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The .500 Jays try for a fourth straight win at home, which last occurred against the Pirates and Cubs in June. Halama-Walker doesn't deserve the same kind of buildup as Zito-Halladay, but it's going to draw a bigger crowd; the Molitor bobblehead giveaway guarantees that. As expected, Brian Bowles was sent down to make room for Walker, who hasn't pitched since June 3 and hasn't pitched well since April. I like Pete, and admire his tenacity. I hope he is finally healthy and has some success, but I'd rather he was in the bullpen and Towers stayed in the rotation. The relievers may decide this one, as neither starter can be expected to go more than five innings.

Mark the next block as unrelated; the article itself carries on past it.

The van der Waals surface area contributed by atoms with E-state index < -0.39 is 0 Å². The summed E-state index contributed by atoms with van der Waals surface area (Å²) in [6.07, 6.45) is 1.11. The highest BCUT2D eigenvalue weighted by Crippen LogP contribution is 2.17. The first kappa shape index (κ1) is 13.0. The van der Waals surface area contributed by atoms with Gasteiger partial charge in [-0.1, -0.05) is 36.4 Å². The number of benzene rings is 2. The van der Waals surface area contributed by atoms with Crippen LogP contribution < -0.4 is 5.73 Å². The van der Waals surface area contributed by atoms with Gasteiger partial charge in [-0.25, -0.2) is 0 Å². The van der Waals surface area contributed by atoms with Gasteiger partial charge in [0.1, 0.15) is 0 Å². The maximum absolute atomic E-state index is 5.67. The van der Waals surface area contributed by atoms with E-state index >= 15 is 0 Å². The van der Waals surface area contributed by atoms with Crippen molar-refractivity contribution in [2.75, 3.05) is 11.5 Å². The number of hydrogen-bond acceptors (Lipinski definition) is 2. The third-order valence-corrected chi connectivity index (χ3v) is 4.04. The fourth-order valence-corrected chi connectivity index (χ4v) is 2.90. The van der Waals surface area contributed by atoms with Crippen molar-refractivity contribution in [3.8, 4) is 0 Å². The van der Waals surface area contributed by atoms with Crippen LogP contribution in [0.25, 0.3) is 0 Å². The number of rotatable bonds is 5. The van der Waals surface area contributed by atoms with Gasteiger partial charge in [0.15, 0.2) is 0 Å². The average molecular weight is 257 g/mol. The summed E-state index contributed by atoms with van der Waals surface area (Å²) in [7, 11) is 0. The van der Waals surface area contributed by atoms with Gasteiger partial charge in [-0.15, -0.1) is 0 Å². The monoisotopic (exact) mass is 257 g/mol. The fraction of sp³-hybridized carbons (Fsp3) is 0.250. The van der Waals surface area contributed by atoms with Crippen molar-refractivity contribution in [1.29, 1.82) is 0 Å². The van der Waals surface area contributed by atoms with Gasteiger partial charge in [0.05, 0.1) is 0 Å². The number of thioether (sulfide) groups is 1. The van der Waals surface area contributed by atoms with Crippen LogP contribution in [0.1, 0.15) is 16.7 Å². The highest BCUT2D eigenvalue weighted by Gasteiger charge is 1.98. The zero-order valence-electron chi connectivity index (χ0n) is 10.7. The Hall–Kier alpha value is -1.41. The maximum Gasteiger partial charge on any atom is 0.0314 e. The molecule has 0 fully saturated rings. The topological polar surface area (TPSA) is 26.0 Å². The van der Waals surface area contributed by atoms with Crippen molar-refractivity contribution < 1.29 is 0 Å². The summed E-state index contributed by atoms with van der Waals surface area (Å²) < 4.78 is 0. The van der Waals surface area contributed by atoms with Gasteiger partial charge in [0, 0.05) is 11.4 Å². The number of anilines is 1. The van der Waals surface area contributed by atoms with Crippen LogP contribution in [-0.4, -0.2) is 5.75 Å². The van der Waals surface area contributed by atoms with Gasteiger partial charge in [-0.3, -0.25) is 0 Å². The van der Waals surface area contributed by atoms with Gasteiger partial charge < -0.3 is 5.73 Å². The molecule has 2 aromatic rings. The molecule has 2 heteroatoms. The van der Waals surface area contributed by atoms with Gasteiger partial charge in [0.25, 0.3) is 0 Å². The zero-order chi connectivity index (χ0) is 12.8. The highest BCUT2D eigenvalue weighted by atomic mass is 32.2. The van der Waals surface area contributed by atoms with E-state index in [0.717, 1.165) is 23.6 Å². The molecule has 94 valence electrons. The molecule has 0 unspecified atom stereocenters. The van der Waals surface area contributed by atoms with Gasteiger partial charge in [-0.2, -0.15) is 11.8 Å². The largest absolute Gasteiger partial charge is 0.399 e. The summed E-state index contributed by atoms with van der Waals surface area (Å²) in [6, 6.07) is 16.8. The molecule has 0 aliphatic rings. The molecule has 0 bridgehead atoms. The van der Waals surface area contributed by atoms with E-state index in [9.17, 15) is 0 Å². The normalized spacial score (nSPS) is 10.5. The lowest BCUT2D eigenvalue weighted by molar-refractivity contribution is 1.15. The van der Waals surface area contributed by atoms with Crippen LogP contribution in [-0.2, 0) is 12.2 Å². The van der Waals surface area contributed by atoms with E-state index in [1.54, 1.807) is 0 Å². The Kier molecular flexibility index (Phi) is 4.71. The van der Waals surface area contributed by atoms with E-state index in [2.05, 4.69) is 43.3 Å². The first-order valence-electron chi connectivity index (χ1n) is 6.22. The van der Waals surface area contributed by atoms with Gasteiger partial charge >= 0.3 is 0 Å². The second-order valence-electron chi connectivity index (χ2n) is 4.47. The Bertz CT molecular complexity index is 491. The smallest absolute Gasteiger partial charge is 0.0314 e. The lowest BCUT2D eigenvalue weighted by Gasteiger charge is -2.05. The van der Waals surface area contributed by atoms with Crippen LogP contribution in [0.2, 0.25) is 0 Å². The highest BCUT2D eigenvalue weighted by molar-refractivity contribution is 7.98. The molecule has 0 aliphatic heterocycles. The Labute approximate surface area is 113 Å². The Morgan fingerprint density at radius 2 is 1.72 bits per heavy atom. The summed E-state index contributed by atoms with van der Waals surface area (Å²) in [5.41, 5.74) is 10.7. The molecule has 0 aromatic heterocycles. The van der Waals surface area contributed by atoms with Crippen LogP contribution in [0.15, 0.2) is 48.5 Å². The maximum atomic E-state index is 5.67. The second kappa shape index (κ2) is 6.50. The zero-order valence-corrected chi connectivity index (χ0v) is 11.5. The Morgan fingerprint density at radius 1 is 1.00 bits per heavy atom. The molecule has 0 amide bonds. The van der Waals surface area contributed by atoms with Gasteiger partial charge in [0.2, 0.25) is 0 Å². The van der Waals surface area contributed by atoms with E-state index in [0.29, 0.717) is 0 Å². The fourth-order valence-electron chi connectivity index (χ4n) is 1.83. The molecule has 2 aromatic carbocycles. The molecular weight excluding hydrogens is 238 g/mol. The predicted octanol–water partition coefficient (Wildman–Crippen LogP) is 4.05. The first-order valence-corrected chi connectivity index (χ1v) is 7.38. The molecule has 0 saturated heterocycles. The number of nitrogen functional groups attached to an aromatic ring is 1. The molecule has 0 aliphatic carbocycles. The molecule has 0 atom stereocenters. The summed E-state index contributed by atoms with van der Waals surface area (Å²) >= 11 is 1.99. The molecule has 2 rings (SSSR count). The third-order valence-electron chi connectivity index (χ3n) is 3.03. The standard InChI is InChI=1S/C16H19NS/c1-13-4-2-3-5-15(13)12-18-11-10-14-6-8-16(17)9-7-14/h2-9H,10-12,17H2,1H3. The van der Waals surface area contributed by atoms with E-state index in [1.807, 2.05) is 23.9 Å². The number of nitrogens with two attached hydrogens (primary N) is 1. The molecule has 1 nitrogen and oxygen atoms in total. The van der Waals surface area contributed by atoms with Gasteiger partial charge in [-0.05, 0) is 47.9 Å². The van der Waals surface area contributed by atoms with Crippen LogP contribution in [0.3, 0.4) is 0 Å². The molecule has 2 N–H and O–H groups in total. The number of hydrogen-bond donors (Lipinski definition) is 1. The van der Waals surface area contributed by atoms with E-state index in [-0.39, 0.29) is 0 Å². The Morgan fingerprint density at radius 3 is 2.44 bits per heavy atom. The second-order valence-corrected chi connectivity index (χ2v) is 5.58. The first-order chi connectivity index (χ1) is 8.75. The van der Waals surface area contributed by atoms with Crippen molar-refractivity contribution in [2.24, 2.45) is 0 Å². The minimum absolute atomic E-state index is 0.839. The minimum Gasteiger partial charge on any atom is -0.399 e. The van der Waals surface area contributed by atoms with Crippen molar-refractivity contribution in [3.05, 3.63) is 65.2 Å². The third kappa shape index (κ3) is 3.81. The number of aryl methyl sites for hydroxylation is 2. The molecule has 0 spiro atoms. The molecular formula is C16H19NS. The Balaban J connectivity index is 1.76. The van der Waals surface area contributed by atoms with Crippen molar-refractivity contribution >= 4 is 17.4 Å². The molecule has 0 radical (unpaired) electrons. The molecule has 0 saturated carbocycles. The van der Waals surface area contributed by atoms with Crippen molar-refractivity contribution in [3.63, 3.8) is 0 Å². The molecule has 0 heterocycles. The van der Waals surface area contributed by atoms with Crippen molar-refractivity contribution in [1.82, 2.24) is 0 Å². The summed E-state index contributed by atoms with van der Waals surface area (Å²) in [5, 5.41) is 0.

Remember when the Jays didn't match up well against southpaws? Now it's an embarrassment of riches. Mike Bordick is 8-for-17 off Halama, but Chris Woodward is 1-for-2, with a homer. Good call by Tosca to give O-Dog the day off and play Bordick at second. RF Bobby Kielty is just 1-for-6 (a 3-run homer) off the 6'5" lefty, but he's walked three times (an interesting 167/444/667) and he's 313/431/646 from the right side for the season. Carlos Delgado has a 417/529/750 line in 12 AB, and Vernon Wells doubled his only time up. DH Josh Phelps (remember him?) has never faced Halama, so he deserves a chance. With Hinske (0-for-2) at third, there's no room in the lineup for Dave Berg and his 308/368/577 split against lefties this year.